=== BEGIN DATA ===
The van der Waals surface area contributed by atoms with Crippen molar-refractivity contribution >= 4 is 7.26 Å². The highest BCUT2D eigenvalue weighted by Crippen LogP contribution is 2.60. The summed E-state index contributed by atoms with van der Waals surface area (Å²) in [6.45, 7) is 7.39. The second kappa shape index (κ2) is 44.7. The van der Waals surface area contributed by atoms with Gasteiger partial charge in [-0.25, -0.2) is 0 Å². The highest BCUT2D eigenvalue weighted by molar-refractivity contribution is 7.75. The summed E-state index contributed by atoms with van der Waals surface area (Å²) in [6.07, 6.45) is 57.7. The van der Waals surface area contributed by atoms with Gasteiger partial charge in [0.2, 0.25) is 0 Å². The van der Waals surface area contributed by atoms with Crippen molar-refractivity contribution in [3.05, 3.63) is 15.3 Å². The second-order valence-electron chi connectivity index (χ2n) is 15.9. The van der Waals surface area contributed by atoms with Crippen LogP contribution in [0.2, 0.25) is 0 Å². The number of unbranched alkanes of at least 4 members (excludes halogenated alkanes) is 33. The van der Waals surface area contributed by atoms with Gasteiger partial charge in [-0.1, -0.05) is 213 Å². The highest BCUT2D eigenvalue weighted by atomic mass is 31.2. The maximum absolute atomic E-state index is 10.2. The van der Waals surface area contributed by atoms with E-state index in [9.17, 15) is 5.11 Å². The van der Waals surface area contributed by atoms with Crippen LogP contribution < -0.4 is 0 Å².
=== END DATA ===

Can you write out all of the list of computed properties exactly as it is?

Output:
The van der Waals surface area contributed by atoms with Crippen molar-refractivity contribution >= 4 is 7.26 Å². The highest BCUT2D eigenvalue weighted by Crippen LogP contribution is 2.60. The summed E-state index contributed by atoms with van der Waals surface area (Å²) in [6.45, 7) is 7.39. The second kappa shape index (κ2) is 44.7. The van der Waals surface area contributed by atoms with Gasteiger partial charge in [-0.25, -0.2) is 0 Å². The highest BCUT2D eigenvalue weighted by molar-refractivity contribution is 7.75. The summed E-state index contributed by atoms with van der Waals surface area (Å²) in [6.07, 6.45) is 57.7. The van der Waals surface area contributed by atoms with Gasteiger partial charge in [0.2, 0.25) is 0 Å². The van der Waals surface area contributed by atoms with Crippen molar-refractivity contribution in [3.05, 3.63) is 15.3 Å². The second-order valence-electron chi connectivity index (χ2n) is 15.9. The van der Waals surface area contributed by atoms with Crippen LogP contribution in [0.2, 0.25) is 0 Å². The number of unbranched alkanes of at least 4 members (excludes halogenated alkanes) is 33. The van der Waals surface area contributed by atoms with Gasteiger partial charge in [-0.1, -0.05) is 213 Å². The highest BCUT2D eigenvalue weighted by atomic mass is 31.2. The maximum absolute atomic E-state index is 10.2. The van der Waals surface area contributed by atoms with E-state index in [9.17, 15) is 5.11 Å². The van der Waals surface area contributed by atoms with Crippen LogP contribution < -0.4 is 0 Å².